If you are interested in eating seasonally, or grow your own produce then you may be well acquainted with the “Hunger Gap”.
This is a term leftover from a time when we were truly eating seasonally, through necessity. It is the period between Winter and Spring, when all the stored roots/potatoes/onions/fruits have come to an end, and the spring produce hasn’t had chance to grow yet. The particular period is different every year depending on the weather, but as a rule, April is the leanest month.
Although many people think fondly of a time when we only ate UK seasonal produce, the reality of that is actually quite harsh; the only fruits you would have access to is rhubarb and any you had preserved in the winter months. Potatoes and cabbage would be the main veg, and as much as I love them, I’m not massively endeared by the idea of having them for tea every single day. We are very glad to have European oranges, grapefruit and sweet potatoes to liven up what would be a very dull offer.
There’s obviously an environmental implication when produce comes from abroad, but it’s not straightforward. Our wholesaler uses shipped produce, rather than anything that is flown, which has MUCH less of an impact. It’s important to consider all factors, but this can be very tricky just as a consumer when you just want to pop into Morrisons and get something your bloody kids will eat. As an example to outline the point- you can often see “UK grown tomatoes” in the supermarkets at various times of the year, but these will often have been grown in heated glasshouses. Shipping tomatoes over from Spain when they are in season uses just a tenth of the carbon it would take to grow them in the UK in a heated environment.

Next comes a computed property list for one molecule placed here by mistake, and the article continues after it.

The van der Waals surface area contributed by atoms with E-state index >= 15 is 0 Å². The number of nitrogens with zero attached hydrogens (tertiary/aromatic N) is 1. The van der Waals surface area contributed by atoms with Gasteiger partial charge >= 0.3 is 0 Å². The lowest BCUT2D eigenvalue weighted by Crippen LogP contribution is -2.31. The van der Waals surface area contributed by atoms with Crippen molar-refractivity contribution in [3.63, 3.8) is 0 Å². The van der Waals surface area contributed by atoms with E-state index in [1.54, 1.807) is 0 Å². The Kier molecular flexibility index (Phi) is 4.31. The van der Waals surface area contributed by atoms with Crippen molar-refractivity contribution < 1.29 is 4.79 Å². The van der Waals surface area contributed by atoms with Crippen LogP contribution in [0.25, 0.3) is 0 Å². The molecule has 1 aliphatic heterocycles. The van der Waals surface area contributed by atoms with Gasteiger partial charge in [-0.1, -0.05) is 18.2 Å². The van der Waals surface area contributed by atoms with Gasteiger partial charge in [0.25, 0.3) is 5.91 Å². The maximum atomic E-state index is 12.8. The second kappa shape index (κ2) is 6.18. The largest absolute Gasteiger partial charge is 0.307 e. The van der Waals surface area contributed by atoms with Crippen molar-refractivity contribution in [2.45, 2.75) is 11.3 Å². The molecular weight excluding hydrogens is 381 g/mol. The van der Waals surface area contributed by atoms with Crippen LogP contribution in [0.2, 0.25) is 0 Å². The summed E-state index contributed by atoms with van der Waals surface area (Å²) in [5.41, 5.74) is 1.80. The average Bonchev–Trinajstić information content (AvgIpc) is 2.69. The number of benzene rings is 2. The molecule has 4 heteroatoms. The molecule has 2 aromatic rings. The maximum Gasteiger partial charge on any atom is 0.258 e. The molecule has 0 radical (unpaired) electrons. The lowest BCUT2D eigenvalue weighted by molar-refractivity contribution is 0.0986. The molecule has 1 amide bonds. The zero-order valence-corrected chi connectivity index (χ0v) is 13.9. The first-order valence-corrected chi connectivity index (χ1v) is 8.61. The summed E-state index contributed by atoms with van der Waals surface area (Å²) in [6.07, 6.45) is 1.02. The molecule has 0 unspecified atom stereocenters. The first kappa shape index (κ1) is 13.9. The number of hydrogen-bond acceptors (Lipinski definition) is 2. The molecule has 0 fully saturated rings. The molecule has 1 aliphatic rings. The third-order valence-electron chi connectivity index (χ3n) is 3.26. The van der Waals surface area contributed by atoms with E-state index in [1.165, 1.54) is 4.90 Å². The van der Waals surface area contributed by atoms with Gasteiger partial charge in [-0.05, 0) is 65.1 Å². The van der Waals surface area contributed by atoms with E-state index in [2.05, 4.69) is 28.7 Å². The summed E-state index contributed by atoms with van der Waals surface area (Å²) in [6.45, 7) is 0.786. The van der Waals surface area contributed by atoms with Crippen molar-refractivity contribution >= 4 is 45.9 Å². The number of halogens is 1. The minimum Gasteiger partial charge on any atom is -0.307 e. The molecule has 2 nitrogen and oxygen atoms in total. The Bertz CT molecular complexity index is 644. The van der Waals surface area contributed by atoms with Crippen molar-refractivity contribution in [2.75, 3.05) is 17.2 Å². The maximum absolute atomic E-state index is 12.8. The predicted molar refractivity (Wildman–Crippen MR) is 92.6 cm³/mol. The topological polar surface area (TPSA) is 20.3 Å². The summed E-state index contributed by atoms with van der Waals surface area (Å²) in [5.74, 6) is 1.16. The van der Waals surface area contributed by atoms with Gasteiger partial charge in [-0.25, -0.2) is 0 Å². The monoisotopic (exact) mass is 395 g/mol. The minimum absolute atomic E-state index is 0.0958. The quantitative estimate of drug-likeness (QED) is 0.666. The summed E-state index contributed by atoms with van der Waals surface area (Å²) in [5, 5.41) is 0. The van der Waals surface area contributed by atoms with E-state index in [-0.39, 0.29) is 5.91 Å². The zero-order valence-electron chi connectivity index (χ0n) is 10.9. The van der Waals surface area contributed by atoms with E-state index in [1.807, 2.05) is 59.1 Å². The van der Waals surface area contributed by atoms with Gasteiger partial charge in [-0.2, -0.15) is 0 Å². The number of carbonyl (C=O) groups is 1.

We are still new to all this and constantly learning. We look to companies we respect, such as Unicorn Grocery in Chorlton and Riverford to lead the way. For anyone wanting to know more about all of this, I have included some links from these companies at the bottom of the page for further reading.
We are often hidden from the scarcity of UK fruit and veg at this time of year; as soon as the sun peeps out in March, supermarkets are full of “spring produce” and glossy magazines with spring recipes. A closer look at labels will show you that there are still many imports as it is the leanest time of year for UK farmers. This year in particular has seen some lines finish earlier than usual such as kale and broccoli due to the insanely wet weather.
All this being said, obviously there are still some things in season here over the next couple of months. The graphic at the top of the page gives you an idea. We are unlikely to see things such as spring greens, asparagus and new potatoes until right at the end of April, but fingers crossed for some Purple Sprouting Broccoli soon!
Whilst we wait for the new produce to come through, it’s good to make full use of your freezer. Plenty of veg can be chopped and frozen to be used at a later date. If you are feeling particularly like a domestic wizard, google some pickle, chutney or fermenting recipes which will see your veg go a lot further over the next couple of months.
As ever, we would absolutely love to hear any tips you have, or any recipes you are fond of for preserving. Feel free to share them on our facebook, twitter or instagram pages to give us some inspiration!
Links for further reading: